Second, the patient needs to take specific binders, which are materials designed to bind the specific mycotoxins we find on their urine tests. This is a very important value of the urine test, as it allows us to be specific about which toxins to treat, in which order. For example, cholestyramine is a great binder for ochratoxin, but does not work nearly as well for the other mycotoxins. The treatment of mold toxicity is not straightforward or easy. Every component of treatment carries the risk that we will mobilize mold toxins faster than the patient can excrete them, making them worse for periods of time ranging from days to weeks. The dosing of both binders and antifungals (described below) requires a lot of "tweaking" and it is critical not to overmedicate. This is one of those times that if some is good, more is NOT better. Trying to force oneself through toxicity in the mistaken concept that this will speed up treatment does not work, in fact can make patients much sicker for long periods of time. Please find a health care practitioner knowledgeable about treatment and stick with it.

Third, Dr. Brewer and others have made it clear that for most of our mold toxic patients, over time, mold actually colonizes inside their bodies, particularly in the intestinal tract and sinus areas, and even if a patient leaves their moldy environment, that alone will no longer cure them because they are still making mold toxin in their body. This requires the use of nasal and oral antifungal medications to eradicate the mold (and often candida as well).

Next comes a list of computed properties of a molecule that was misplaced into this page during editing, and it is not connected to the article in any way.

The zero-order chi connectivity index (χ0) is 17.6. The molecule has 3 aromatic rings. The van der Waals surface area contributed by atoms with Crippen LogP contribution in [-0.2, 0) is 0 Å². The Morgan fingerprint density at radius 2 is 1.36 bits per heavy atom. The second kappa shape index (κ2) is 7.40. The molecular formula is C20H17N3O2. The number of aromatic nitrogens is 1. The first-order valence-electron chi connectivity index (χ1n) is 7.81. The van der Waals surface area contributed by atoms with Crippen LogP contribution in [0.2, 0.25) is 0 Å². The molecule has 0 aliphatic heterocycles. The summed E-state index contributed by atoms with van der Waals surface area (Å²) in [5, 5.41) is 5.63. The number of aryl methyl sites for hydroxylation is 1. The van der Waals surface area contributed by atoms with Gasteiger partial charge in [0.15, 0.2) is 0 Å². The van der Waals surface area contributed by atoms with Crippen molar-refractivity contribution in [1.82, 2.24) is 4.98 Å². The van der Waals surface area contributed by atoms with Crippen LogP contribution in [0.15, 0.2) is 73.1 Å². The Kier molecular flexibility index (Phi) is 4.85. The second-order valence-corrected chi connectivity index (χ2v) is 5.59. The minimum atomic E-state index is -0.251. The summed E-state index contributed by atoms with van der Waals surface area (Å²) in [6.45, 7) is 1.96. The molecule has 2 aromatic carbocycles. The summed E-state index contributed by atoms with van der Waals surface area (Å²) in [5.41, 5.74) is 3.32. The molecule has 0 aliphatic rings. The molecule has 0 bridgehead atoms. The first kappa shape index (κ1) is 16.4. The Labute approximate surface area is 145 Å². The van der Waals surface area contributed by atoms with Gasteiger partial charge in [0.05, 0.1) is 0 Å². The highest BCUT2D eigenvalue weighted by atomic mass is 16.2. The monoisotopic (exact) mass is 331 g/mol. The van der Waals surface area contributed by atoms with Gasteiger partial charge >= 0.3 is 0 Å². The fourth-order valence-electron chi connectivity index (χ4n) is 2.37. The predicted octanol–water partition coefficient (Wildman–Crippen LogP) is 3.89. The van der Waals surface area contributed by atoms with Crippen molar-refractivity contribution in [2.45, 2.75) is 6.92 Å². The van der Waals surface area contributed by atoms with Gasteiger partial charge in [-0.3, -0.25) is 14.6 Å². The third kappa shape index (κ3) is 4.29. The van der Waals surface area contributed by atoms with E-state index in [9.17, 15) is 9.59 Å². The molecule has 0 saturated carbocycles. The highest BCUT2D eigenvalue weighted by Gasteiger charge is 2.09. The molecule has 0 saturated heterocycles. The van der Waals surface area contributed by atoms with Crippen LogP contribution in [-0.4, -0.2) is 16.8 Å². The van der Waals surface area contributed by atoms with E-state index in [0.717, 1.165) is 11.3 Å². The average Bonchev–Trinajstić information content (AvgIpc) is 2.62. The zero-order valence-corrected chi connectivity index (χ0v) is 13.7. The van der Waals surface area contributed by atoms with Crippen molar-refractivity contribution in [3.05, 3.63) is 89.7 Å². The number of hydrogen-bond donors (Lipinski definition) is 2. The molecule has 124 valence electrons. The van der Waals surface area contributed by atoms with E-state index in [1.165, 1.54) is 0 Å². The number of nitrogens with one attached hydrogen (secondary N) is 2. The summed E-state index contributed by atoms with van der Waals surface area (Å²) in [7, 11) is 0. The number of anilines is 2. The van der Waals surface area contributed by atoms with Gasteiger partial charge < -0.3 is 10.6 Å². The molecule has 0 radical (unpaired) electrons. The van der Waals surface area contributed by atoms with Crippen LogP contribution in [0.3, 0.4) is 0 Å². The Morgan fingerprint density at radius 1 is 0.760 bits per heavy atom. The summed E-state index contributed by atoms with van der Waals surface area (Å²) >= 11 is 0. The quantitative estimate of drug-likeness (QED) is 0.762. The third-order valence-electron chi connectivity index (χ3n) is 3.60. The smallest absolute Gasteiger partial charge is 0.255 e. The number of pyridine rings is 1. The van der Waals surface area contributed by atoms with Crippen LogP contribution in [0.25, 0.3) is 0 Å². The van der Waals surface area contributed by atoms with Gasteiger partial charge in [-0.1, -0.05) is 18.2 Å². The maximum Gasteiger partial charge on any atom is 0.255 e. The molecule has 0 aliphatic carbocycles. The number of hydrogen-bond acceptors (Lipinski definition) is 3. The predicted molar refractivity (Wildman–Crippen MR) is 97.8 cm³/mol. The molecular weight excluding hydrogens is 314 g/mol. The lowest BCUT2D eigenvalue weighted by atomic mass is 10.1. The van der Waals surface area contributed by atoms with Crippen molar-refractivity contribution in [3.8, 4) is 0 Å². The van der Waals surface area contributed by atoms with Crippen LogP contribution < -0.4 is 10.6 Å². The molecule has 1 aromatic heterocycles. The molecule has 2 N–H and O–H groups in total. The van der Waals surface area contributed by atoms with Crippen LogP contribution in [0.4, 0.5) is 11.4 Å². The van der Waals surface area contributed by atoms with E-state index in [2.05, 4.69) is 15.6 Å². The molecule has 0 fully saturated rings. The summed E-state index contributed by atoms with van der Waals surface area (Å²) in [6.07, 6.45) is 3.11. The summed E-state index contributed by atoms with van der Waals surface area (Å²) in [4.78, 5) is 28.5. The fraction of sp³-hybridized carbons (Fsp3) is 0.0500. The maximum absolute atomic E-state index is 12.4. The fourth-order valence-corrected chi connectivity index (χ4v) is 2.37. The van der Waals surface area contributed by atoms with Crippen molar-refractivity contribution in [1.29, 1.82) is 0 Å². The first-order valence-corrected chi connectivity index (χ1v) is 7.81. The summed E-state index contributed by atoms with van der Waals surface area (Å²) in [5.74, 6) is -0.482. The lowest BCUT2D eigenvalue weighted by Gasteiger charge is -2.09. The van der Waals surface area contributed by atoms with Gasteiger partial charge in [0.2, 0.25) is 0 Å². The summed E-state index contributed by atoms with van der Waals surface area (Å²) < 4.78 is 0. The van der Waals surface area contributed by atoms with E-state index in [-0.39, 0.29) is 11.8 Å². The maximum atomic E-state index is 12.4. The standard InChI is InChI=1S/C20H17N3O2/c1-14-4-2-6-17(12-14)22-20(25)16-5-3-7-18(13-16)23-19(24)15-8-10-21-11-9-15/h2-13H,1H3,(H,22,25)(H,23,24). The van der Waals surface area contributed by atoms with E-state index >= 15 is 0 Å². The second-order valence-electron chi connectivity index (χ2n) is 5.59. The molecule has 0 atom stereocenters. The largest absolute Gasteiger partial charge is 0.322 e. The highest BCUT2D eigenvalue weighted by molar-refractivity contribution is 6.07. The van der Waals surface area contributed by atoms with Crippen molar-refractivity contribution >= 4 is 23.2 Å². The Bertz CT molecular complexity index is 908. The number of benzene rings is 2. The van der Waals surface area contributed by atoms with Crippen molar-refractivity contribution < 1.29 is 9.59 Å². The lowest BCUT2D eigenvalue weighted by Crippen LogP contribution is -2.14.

About 25% of all of us are susceptible to mold toxicity, genetically, and about 75% of us are not. That confuses many families and workplaces, since some folks who are exposed to the same environment may feel fine, and others may be really ill. There is nothing psychogenic about mold toxicity.

It is beyond the scope of this article to go into treatment in detail. I encourage interested readers to read my new e-book, Mold and Mycotoxins; Current Evaluation and Treatment, 2016, or for more information to view a whole-day seminar I did last summer on Mold and Mycotoxins professionally videotaped and available through Vimeo. You can easily access it through my website, where there are links to archived podcasts that I did on my radio show "The Cutting Edge of Health and Wellness Today" (my gracious co-host for the first six months of those podcasts was Dr. T) particularly shows with Dr. Shoemaker and Dr. Brewer.

I want to emphasize the good news: mold toxicity is treatable. It requires patience and persistence since it usually takes a year or more to completely remove mold toxin from the body. A few lucky patients will find that they will improve more quickly and start to feel better rapidly. Most will not improve until the majority of toxin is gone. The initial test from RealTime is unfortunately quite expensive ($700, covered by MediCare only) but worth it. Subsequent tests are $250 and should be repeated about every 4 months during treatment.

The vast majority of my patients get well, meaning "cured." They will remain more sensitive to mold exposure in their environment, but not in the disabling way in which they present. We are still learning about how to optimize treatment and do not have all the answers. Our testing is not perfect (there are other mold toxins we cannot test for) but should improve in a few years as we develop better technologies.

Again, I want to restate the take-home message here: If you have fibromyalgia and are not improving as you would hope, or if you have some of the unique symptoms noted above, please ask your health care provider to test you for mold toxicity. If you have it and don't treat it, you will not get well. Also, although this sounds straightforward, there are many complicating medical conditions which are triggered by mold toxicity, such as MCS (Multiple Chemical Sensitivity), mast cell activation and porphyria which require additional treatments from trained health care professionals. While these conditions will usually resolve with treatment for mold toxicity, they may interfere with successful treatment unless they are addressed.

Dr. Nathan is available, through his website at www.neilnathanmd.com, for phone consultations and encourages all interested readers to avail themselves of the resources noted in this discussion.